Everything Reminds You of Something Else by Elana Wolff
My Rating: 2/5 TARDISes
Date Published: April 2017
Publisher: Guernica Editions
Pages: 90 pages
Synopsis: Thin is the line between dreaming and wakefulness, wellness and disorder, here and there, this and that. Elana Wolff’s poems illuminate the porousness of states and relations, the connective compulsion of poetic perception, in language that blends the oracular and the everyday, the elliptical and the lucent, the playful and the heart-raking. The de- and re-constructive workings of the poems in Everything Reminds You of Something Else argue for empathy and attentiveness. At the core of this work is the belief that art is the sanest rage.
*I received a copy of this book from the publisher in exchange for an honest review*
This is a spoiler-free review.
Poetry is incredibly hard to critique because each individual reader’s experience is unique. Everyone gets something different out of it, and a style that might work for one reader might not work for another. This is one of those collections that I believe really backs these things up. Wolff’s writing is very beautiful and I’m sure, for that reason, there are many people who would enjoy her work. Her unique view of the world shines through in the way she interprets and records small snapshots of life. Her imaginative and whimsical style is juxtaposed against her use of more serious topics and issues. However, for me, this particular collection fell a bit flat and did not affect me in the way I think it was meant to.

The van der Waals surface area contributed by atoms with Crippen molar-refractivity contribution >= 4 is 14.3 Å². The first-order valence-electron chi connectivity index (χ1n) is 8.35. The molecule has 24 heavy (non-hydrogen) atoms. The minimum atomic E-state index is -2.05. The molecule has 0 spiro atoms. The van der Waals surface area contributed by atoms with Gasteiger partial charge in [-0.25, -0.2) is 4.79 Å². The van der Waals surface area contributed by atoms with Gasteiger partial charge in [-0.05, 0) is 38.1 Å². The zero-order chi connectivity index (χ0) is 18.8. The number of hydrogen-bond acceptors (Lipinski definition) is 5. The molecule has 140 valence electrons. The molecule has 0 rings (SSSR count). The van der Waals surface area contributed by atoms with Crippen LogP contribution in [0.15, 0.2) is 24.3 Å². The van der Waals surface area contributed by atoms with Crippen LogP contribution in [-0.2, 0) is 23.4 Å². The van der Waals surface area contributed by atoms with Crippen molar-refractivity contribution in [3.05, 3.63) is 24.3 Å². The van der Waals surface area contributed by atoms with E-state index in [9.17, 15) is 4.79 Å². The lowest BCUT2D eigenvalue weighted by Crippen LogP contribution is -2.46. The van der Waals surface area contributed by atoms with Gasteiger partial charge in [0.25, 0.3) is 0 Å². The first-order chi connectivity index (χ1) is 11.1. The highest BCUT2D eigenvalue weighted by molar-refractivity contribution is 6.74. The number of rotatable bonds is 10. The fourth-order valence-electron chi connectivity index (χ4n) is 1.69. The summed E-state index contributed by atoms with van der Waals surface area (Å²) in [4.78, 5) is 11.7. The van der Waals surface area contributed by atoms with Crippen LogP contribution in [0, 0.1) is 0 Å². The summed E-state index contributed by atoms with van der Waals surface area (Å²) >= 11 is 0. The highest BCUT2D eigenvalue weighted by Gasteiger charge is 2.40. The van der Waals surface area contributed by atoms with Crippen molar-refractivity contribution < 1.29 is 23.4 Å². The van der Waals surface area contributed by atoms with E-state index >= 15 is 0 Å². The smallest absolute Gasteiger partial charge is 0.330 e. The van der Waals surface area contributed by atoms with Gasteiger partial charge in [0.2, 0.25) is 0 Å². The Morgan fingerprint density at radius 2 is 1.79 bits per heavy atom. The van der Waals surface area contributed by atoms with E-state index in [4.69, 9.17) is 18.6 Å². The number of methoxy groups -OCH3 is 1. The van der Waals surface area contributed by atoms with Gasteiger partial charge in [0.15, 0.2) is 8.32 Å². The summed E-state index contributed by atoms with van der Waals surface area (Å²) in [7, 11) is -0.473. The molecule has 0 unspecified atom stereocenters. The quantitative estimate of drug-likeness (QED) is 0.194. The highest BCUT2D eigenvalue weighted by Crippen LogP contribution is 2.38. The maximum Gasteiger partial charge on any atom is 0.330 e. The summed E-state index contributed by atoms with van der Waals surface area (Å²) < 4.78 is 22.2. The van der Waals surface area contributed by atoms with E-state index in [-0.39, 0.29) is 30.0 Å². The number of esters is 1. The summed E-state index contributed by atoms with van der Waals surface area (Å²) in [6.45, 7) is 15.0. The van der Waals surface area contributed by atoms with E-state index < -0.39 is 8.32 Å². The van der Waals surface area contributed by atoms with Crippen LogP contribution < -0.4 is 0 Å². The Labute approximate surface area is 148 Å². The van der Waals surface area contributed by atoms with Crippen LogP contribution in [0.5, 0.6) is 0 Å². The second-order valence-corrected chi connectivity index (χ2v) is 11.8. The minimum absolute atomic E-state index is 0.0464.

To be completely honest, I did not understand many of the poems in this particular collection. What would normally be an extremely quick read took me much longer than anticipated, since I was attempting to decipher some sort of meaning in each obscure poem. There were only a handful that I understood, and the rest felt very choppy and disjointed. I spent most of my reading experience feeling very confused and searching for so much more than I was able to find. I love diving into and interpreting complex poetry, but this style of writing did not click with me, making it just a bit too difficult to understand. Though Wolff’s writing is clearly skilled and her style may work for some readers, I was unfortunately not one.